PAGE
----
It is not always huge campaign donations that buy political candidates media exposure. Take the Hawaii governor’s race.
Hawaii Independent Party candidate Mufi Hannemann and Libertarian Party contender Jeff Davis have found a way to get additional exposure on Hawaii media outlets at the same time they are running for office.
Davis has a radio talk show five days a week on KGU 760 AM. Hannemann has a weekly column in the community newspaper MidWeek as well as his weekly “golden oldies” radio show on KKOL 107.9 FM.
This gives both Hannemann and Davis exposure in the governor’s race their opponents lack.
What Hannemann and Davis are doing is perfectly legal.
But even if it is all above board, I don’t think it makes good sense.
By allowing Hannemann to continue writing in the paper while he is electioneering, MidWeek appears to be favoring Hannemann over the three other gubernatorial candidates who do not have the same opportunity.
Chris Conybeare, president of the Media Council Hawaii, says under the First Amendment, newspapers can publish whatever they want but he says, “I would question the ethics of giving such an unfair advantage to a single candidate.”
I emailed Frank Bridgewater, the editor of the Honolulu Star-Advertiser, which is owned by the same company as MidWeek, to ask if the Star-Advertiser, Hawaii’s statewide daily paper, allows political candidates to write regular columns.
Bridgewater said in an email, “The Honolulu Star-Advertiser would not run regular columns or blogs written by candidates running for public office.”
Even though some might dismiss MidWeek as an ad-rag, it is received by 298,000 homes on Oahu and Kauai. That is a huge readership for Hannemann.
Republican gubernatorial candidate Duke Aiona does not have access on a regular basis to those readers nor does Libertarian Davis or Democratic party gubernatorial candidate David Ige.
Don Chapman, the editor of MidWeek, says Hannemann is allowed to continue his column during the election season because “as a community newspaper, MidWeek is not bound by FCC regulations. Mufi is compensated for his columns, which are well written, informative and among our best read, according to surveys. “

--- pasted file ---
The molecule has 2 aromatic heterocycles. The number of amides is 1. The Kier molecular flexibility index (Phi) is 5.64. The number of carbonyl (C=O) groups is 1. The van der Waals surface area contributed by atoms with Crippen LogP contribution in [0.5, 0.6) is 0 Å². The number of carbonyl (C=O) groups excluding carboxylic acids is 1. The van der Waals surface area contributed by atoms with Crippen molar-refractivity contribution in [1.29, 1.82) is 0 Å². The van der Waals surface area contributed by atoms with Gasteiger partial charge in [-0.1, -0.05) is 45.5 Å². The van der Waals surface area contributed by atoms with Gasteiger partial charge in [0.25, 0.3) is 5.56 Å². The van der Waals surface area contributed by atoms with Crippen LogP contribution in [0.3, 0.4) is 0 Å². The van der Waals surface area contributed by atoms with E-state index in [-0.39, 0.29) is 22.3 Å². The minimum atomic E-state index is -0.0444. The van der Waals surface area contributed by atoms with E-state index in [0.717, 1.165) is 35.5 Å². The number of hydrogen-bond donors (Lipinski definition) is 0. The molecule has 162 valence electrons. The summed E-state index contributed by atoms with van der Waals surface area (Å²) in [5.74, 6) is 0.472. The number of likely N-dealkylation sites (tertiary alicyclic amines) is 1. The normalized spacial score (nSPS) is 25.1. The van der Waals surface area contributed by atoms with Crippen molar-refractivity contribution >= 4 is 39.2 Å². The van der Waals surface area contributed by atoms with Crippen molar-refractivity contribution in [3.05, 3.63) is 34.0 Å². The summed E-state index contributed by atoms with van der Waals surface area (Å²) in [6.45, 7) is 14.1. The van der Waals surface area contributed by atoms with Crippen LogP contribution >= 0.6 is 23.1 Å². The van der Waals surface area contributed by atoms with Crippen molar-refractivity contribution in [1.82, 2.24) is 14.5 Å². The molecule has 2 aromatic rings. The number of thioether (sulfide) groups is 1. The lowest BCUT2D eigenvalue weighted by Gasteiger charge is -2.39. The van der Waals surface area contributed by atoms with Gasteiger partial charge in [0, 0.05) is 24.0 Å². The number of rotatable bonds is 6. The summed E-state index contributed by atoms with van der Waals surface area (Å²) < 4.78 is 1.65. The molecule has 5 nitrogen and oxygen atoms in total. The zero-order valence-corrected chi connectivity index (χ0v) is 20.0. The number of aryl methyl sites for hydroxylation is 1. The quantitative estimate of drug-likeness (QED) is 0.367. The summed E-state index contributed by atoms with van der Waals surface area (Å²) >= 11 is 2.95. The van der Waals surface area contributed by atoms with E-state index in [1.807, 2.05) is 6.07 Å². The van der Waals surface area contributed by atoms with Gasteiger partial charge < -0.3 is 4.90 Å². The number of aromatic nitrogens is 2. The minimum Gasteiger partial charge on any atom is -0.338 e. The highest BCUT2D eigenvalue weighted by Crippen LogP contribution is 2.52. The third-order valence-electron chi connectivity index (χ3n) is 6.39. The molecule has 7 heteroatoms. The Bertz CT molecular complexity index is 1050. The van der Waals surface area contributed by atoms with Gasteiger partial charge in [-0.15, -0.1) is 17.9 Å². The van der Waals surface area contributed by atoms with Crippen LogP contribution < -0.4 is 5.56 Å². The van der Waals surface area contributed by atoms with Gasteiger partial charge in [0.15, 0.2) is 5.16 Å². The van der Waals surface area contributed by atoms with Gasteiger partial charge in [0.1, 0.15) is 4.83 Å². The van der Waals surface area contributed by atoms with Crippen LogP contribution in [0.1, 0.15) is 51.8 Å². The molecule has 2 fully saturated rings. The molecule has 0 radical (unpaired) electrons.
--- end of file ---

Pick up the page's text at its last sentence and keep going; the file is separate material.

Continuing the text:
Chapman says several other politicians contribute to MidWeek on a “semi-regular” basis in supplements within the paper called “regional MidWeek Islanders.”
But Chapman says the other politicians are not paid for their writing as Hannemann is, and they do not write weekly columns for MidWeek as Hannemann does.
Chapman declined to answer my follow up email asking him if it was fair for MidWeek to offer Hannemann a regular paid column while he is running for office.
In his column called “Island Matters,” Hannemann writes about good things people have done in the community but in the past he has also used the column as a platform for self-promotion by pointing out his accomplishments when he was Honolulu Mayor and a City Council member.
I called Hannemann to ask to interview him about the propriety of continuing to write his MidWeek column while he is running for political office, and to ask if he ever thought of suspending his columns until after the election.
Donna M. Woo, Hannemann’s campaign scheduler, emailed me back saying, “At this time, we are unable to accommodate your request as Mufi’s calendar is completely filled with activities both on Oahu and on neighbor islands. We will let you know if something opens up.”
I guess he didn’t want to talk about it.
I also asked for but received no answer from the Hannemann campaign about the propriety of Hannemann continuing his weekly “golden oldies” radio. The show airs for an hour starting at noon every Saturday.
At an editorial board meeting with Civil Beat on Monday, Hannemann said he thinks the criticism that he is continuing the column and radio show while running for office is off base. He says he’s been asked about it a number of times and has explained in the past that he doesn’t write about politics in MidWeek or talk about politics on the radio show. He said he pays KKOL for the airtime to run the show.